Credit agency Fitch Ratings recently concluded that U.S. wind farm underperformance is primarily due to an overestimation of wind conditions, as well as an underestimation of wake effects between turbines.
Using two sets of historical data points for comparison, Fitch monitored 19 operating wind projects and found chronic production shortfalls. It found that the wind farms with forecasts prepared in 2003-2006 performed, on average, only slightly worse than projects with forecasts prepared in 2007-2010.
‘Improvements to more recent forecasts remain to be seen,’ Fitch Ratings said.
In its analysis, Fitch noted that actual production only occasionally exceeded base case levels and generally fell between base and rating case levels. On average, actual production was 7.8% below Fitch's base case projections and 6.1% above Fitch's rating case.
"The difference between minimum and maximum annual production in the rated projects is 14 percent, on average, and can be higher even in those projects performing relatively well," Fitch noted.
However, Albany, N.Y.-based AWS Truepower says that Fitch's analysis misses the mark and that AWS' data shows the underperformance gap has been narrowed substantially.
"A recent report about Fitch's findings says that wind plant underperformance is mainly attributable to an overestimation of average wind conditions and underestimating wake effects," says Bruce Bailey, AWS Truepower's CEO. "Industry evidence does not support the finding."
For starters, AWS points out that the data periods used by Fitch – 2003 through 2006 and 2007 through 2010 – is out of date.
"The consulting industry has completed several performance prediction methods updates since the reports used in the Fitch predictions were completed," says Bailey.
Nonetheless, the company acknowledges that wind farm underperformance has been a lingering issue. As early as 2007, Bailey notes, it was widely accepted within the wind industry that plants were underperforming compared to predictions by 10% on average.
To fully understand the issue, several wind industry consultants separately engaged in a series of diagnostic studies – or backcasts – using plant performance data released by wind farm owners. Bailey says the findings have led to a deeper understanding of underperformance and its contributing factors. These studies have also resulted in more accurate pre-construction estimates of energy production.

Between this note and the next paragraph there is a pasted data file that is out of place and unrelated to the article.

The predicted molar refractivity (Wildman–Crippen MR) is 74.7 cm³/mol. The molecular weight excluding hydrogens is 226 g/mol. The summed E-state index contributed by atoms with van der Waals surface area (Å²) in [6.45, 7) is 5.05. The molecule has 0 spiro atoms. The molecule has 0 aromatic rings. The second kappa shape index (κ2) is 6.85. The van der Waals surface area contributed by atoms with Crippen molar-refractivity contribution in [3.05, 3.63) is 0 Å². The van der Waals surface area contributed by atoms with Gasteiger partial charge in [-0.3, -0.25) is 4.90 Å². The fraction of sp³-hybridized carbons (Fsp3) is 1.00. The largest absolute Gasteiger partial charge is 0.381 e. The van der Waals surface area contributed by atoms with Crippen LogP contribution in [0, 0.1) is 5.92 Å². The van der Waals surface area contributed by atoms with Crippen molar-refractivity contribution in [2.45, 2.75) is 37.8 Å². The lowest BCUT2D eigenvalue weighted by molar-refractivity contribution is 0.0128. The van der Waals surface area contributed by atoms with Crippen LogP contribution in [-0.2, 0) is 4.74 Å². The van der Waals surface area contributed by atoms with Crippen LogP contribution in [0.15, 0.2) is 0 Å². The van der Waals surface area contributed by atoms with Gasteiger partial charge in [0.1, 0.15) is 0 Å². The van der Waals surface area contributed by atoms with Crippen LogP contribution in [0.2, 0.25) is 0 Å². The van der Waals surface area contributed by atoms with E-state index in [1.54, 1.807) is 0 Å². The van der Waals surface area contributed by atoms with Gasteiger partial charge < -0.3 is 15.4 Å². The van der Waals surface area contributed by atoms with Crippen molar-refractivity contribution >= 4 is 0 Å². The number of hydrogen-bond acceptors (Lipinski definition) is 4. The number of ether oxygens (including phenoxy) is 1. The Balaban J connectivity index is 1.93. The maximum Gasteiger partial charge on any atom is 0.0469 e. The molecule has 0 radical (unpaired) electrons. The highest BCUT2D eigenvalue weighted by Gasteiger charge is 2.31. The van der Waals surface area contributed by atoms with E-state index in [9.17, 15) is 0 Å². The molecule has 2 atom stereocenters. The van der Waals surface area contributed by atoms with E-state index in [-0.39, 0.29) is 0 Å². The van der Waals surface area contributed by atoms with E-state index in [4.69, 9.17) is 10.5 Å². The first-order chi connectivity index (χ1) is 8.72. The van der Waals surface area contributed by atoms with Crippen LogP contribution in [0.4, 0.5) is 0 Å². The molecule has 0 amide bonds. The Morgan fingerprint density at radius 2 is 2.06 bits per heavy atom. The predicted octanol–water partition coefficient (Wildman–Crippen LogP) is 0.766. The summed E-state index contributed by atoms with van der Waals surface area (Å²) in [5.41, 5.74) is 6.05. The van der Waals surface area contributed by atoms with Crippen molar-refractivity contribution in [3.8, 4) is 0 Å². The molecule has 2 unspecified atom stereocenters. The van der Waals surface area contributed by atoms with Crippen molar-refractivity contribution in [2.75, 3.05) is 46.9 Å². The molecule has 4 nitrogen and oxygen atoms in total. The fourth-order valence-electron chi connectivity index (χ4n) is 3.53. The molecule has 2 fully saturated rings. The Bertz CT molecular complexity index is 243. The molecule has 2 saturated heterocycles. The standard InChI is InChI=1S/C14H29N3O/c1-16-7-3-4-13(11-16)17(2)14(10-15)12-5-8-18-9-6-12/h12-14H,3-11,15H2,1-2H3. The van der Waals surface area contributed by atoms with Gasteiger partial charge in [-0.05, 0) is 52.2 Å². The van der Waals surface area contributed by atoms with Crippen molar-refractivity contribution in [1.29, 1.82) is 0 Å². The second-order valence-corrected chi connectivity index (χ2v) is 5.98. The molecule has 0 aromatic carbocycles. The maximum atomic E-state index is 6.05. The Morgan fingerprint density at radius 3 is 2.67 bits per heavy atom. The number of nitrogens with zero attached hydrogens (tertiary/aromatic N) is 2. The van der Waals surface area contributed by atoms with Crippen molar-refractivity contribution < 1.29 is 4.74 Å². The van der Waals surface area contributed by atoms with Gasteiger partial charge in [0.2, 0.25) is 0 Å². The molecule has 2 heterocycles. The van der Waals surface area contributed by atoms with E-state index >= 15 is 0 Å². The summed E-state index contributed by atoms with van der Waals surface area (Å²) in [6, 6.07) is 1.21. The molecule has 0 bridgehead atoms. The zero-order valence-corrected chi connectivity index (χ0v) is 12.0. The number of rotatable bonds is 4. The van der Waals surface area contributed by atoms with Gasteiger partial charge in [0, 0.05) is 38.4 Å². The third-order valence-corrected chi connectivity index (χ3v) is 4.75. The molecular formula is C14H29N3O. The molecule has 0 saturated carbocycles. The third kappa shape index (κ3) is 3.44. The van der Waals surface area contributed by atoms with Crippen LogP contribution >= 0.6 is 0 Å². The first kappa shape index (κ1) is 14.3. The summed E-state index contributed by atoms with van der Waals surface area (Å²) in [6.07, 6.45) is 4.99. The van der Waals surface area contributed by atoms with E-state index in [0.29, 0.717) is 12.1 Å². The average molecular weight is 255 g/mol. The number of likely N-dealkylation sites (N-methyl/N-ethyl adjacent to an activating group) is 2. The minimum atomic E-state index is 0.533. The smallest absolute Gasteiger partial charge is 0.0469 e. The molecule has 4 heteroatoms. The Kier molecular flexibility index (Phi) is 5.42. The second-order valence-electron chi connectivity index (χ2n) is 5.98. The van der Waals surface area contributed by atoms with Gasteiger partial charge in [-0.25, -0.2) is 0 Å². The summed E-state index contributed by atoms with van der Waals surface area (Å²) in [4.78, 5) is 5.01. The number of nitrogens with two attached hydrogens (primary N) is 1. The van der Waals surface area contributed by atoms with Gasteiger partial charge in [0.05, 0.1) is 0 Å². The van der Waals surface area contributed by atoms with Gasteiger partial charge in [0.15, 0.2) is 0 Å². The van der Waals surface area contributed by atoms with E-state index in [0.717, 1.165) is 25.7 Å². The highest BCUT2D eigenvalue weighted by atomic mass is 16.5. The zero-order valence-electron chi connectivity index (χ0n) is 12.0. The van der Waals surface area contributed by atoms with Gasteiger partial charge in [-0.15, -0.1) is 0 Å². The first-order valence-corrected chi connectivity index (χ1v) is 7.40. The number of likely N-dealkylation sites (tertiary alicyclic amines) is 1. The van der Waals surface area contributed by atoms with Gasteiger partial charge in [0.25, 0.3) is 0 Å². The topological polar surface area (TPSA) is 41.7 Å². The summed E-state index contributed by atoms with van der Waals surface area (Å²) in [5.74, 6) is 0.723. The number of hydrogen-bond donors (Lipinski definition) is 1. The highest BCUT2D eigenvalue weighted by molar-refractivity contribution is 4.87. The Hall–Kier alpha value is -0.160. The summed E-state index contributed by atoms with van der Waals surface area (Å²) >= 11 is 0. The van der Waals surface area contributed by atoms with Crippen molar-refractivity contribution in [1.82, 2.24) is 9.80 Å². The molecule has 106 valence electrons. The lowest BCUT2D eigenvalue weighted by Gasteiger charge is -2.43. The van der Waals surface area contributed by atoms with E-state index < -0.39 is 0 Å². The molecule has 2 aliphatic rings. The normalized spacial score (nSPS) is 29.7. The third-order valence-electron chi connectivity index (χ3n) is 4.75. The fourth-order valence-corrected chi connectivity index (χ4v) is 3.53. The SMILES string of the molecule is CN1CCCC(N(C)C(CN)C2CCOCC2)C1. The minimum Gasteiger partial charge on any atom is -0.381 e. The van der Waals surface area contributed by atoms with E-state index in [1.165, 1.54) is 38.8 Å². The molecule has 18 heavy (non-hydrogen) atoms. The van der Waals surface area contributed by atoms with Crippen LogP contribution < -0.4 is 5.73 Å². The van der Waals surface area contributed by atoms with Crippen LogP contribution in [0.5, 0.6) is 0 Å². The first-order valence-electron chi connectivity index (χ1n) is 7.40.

AWS Truepower's results identified four primary reasons for underperformance: availability (contributing 3%-5% in losses); turbine power curve performance (2%-3%); sub-optimal turbine operation (1%); and grid curtailment (up to 3%).
"Importantly, inaccuracies in wind resource characterization and wake effect estimation were – and continue to be – relatively minor contributors to the underperformance issue," explains Bailey. "Our analysis techniques predict these items quite well."
Notably, he says the company's most recent backcast revealed that the average remaining performance gap is only approximately 1%.
Just the same, some of the challenges remain. For example, grid curtailment remains an issue across the industry, contributing up to 3% or more in losses at many projects. Bailey adds that new analytical tools can predict these losses in advance.
"Although strategic transmission infrastructure and changes to dispatch protocol has reduced the level of curtailment seen in most regions, the problem is not going entirely away," says Bailey. "New plants continue to be built, and congestion remains on the limited number of transmission lines between wind-rich regions and load centers."
"It is imperative that wind plant performance issues continue to be studied as the industry matures," he concludes.